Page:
It's an example of the repercussions of cyber security and privacy with large Global ecosystems and real-world devices will Huawei come up with a plan for long-term sustainability and the security of their existing devices for new ones. Only time will tell now what do you think of this issue? How would you handle how do you handle the lifecycle devices when there are dramatic changes to their support model.

This is not the only case. We've seen it with me. Square Google's involved again with iot this is a real ongoing Challenge and it's only going to get worse as we get more and more devices how sustainable are these when there are geopolitics at play when there is the life cycle of a company itself at play.

There's a lot of complicated issues here, but at the end of the day we have devices that are floating around that need updates that may not be able to get them. Let me know what you think online where I'm at at Mark NCAA in the comments down below and as always by email me at Mark m.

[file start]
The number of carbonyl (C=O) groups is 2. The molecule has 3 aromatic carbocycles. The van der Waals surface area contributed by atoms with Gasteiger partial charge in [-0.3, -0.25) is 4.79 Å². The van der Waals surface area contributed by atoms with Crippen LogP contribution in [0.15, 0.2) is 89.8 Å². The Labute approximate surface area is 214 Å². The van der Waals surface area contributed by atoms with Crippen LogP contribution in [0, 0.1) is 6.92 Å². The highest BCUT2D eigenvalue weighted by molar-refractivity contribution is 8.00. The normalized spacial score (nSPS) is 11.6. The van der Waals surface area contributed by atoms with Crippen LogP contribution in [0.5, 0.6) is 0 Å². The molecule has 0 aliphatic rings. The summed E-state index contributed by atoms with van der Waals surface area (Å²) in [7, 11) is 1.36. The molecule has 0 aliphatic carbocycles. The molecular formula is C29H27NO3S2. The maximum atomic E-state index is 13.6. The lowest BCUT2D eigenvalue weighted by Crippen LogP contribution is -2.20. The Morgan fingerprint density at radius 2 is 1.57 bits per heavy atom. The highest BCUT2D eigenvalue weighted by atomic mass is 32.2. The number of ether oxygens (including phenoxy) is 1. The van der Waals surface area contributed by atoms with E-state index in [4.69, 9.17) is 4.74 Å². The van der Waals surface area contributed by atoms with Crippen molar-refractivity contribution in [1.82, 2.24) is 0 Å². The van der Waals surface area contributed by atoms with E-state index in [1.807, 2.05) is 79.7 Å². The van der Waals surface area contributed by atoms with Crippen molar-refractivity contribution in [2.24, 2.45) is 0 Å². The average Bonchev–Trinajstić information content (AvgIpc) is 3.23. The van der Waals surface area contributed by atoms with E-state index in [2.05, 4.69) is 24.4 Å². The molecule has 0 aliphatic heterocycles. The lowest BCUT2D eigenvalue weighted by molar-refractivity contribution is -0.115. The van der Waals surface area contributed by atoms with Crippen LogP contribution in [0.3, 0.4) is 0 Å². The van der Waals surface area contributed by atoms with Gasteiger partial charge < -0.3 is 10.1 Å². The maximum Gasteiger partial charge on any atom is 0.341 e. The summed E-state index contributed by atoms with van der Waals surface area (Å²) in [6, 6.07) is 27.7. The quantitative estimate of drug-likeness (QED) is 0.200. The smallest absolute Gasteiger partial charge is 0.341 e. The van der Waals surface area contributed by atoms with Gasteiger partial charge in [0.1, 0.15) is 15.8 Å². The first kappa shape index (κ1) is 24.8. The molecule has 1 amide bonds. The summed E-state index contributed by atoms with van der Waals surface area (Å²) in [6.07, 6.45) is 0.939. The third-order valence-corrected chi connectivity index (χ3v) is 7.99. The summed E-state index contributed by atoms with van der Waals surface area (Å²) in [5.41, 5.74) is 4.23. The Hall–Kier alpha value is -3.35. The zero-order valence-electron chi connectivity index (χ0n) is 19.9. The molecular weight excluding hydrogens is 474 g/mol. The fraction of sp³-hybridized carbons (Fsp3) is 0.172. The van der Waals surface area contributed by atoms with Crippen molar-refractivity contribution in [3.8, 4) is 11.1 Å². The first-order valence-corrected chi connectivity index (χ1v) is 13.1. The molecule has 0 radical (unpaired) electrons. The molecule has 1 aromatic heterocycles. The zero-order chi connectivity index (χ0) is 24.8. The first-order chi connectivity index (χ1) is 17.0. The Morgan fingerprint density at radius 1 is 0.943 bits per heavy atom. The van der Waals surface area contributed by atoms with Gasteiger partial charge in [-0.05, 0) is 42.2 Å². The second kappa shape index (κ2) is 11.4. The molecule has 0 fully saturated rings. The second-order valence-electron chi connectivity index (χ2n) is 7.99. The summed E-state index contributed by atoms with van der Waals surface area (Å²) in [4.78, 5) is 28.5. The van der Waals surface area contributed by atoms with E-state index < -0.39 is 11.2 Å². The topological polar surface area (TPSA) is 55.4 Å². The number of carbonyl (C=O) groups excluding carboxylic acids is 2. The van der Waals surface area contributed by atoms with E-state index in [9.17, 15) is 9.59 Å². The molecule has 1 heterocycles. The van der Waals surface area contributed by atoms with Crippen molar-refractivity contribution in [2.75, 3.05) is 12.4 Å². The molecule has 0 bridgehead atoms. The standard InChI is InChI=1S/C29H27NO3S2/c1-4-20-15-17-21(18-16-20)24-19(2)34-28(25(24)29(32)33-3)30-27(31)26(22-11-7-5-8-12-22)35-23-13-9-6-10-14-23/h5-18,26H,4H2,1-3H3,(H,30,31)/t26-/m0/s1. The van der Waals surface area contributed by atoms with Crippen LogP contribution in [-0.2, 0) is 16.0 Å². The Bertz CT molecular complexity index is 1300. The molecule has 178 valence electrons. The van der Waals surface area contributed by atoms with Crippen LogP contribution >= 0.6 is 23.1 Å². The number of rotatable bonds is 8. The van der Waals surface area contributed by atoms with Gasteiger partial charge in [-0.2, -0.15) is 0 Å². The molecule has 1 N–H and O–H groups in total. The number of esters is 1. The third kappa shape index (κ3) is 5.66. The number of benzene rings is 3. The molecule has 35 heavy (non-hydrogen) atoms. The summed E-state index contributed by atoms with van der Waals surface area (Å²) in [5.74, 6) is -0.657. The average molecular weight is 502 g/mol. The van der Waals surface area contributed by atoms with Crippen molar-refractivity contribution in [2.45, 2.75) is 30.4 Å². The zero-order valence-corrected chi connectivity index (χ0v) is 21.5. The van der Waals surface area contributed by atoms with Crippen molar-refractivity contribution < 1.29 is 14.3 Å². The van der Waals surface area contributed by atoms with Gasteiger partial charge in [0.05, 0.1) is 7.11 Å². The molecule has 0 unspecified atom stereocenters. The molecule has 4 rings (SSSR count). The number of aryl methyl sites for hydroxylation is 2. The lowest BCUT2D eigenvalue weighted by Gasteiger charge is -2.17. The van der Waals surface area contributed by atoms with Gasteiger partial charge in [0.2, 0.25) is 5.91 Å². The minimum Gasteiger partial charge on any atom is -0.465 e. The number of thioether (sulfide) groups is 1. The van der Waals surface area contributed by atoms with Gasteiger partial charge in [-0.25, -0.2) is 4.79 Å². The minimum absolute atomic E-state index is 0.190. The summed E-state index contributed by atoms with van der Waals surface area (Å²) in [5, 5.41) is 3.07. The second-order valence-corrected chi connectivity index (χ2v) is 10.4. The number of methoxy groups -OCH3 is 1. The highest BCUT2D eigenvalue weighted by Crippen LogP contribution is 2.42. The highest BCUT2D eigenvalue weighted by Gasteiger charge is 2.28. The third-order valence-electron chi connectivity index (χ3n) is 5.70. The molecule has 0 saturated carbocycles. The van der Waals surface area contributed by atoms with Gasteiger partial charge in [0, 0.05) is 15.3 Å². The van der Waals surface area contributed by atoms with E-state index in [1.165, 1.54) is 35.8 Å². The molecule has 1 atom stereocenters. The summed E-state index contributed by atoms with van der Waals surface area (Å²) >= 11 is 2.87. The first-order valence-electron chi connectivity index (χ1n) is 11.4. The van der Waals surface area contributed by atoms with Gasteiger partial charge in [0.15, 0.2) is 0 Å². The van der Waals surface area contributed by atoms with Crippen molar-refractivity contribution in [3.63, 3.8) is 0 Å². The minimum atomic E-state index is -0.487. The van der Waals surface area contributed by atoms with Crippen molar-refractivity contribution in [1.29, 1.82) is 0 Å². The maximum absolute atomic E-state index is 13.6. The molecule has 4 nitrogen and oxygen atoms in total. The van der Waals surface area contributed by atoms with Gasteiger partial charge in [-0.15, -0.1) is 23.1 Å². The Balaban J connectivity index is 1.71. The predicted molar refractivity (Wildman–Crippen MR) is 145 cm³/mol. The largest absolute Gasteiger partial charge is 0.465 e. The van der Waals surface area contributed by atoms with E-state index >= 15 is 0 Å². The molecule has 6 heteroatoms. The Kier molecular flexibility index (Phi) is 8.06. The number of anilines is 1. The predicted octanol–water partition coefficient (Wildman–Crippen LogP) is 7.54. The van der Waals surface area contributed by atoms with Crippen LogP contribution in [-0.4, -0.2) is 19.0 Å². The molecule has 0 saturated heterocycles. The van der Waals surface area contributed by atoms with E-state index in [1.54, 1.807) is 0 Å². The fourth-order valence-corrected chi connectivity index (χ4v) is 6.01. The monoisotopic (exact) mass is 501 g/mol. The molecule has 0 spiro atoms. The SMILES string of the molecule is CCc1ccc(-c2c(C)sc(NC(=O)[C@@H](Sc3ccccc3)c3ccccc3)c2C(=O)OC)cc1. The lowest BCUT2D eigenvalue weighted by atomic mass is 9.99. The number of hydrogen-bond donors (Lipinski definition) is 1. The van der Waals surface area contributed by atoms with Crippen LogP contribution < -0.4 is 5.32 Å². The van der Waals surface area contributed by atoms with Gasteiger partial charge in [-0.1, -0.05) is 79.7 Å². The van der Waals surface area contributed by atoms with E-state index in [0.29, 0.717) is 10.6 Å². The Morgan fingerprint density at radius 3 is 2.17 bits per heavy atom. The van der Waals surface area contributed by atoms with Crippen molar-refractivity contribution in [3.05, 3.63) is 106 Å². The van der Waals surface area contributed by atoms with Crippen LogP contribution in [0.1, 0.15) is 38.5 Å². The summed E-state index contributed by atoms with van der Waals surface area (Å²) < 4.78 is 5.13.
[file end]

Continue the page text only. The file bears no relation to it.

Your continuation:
C. I look forward to talking to you about this issue will see you on the next show. Morning, everybody in this episode of the show. We're going to explore the impact of the latest Huawei news on Android cyber security. Recently the US government increase pressure on Chinese Telecom giant Huawei.

Now, there's multiple layers to a lot of them are political G network infrastructure. We're not going to dive into politics. That isn't what this show is about. What we are going to tackle is the reality of the latest move by the US the last week the u.s. Put Huawei on the US entity list.

Is it published by the US Department of Commerce and this list sets license requirements for the export re-export and transfer of certain items into the United States and out from the United States now in simpler terms, it really sets are restrictions around a company's ability to do business in the US with us based companies in the name of National Security.